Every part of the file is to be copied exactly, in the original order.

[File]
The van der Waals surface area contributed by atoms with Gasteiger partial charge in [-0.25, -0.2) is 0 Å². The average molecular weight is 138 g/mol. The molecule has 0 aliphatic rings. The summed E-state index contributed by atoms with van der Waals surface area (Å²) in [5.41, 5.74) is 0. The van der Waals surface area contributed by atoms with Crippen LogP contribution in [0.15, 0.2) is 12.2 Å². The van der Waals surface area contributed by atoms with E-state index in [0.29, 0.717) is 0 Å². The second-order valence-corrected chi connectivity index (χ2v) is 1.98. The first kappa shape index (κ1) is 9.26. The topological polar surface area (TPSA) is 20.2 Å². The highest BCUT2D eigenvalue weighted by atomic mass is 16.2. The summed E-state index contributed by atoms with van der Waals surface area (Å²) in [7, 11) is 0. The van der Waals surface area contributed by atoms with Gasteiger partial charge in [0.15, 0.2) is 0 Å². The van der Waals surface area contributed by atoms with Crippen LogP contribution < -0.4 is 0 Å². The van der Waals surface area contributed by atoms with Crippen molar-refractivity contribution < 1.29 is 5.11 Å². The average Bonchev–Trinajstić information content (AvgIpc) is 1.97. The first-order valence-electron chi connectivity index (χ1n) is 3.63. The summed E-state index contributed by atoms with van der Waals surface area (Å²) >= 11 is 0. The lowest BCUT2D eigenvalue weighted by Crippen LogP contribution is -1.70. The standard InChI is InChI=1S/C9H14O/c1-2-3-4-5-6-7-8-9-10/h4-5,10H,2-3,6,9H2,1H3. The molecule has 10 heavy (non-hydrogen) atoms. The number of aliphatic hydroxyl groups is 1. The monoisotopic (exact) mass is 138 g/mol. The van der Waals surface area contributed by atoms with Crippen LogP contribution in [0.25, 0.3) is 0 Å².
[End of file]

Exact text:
The van der Waals surface area contributed by atoms with Gasteiger partial charge in [-0.25, -0.2) is 0 Å². The average molecular weight is 138 g/mol. The molecule has 0 aliphatic rings. The summed E-state index contributed by atoms with van der Waals surface area (Å²) in [5.41, 5.74) is 0. The van der Waals surface area contributed by atoms with Crippen LogP contribution in [0.15, 0.2) is 12.2 Å². The van der Waals surface area contributed by atoms with E-state index in [0.29, 0.717) is 0 Å². The second-order valence-corrected chi connectivity index (χ2v) is 1.98. The first kappa shape index (κ1) is 9.26. The topological polar surface area (TPSA) is 20.2 Å². The highest BCUT2D eigenvalue weighted by atomic mass is 16.2. The summed E-state index contributed by atoms with van der Waals surface area (Å²) in [7, 11) is 0. The van der Waals surface area contributed by atoms with Gasteiger partial charge in [0.15, 0.2) is 0 Å². The van der Waals surface area contributed by atoms with Crippen LogP contribution < -0.4 is 0 Å². The van der Waals surface area contributed by atoms with Crippen molar-refractivity contribution < 1.29 is 5.11 Å². The average Bonchev–Trinajstić information content (AvgIpc) is 1.97. The first-order valence-electron chi connectivity index (χ1n) is 3.63. The summed E-state index contributed by atoms with van der Waals surface area (Å²) >= 11 is 0. The lowest BCUT2D eigenvalue weighted by Crippen LogP contribution is -1.70. The standard InChI is InChI=1S/C9H14O/c1-2-3-4-5-6-7-8-9-10/h4-5,10H,2-3,6,9H2,1H3. The molecule has 10 heavy (non-hydrogen) atoms. The number of aliphatic hydroxyl groups is 1. The monoisotopic (exact) mass is 138 g/mol. The van der Waals surface area contributed by atoms with Crippen LogP contribution in [0.25, 0.3) is 0 Å².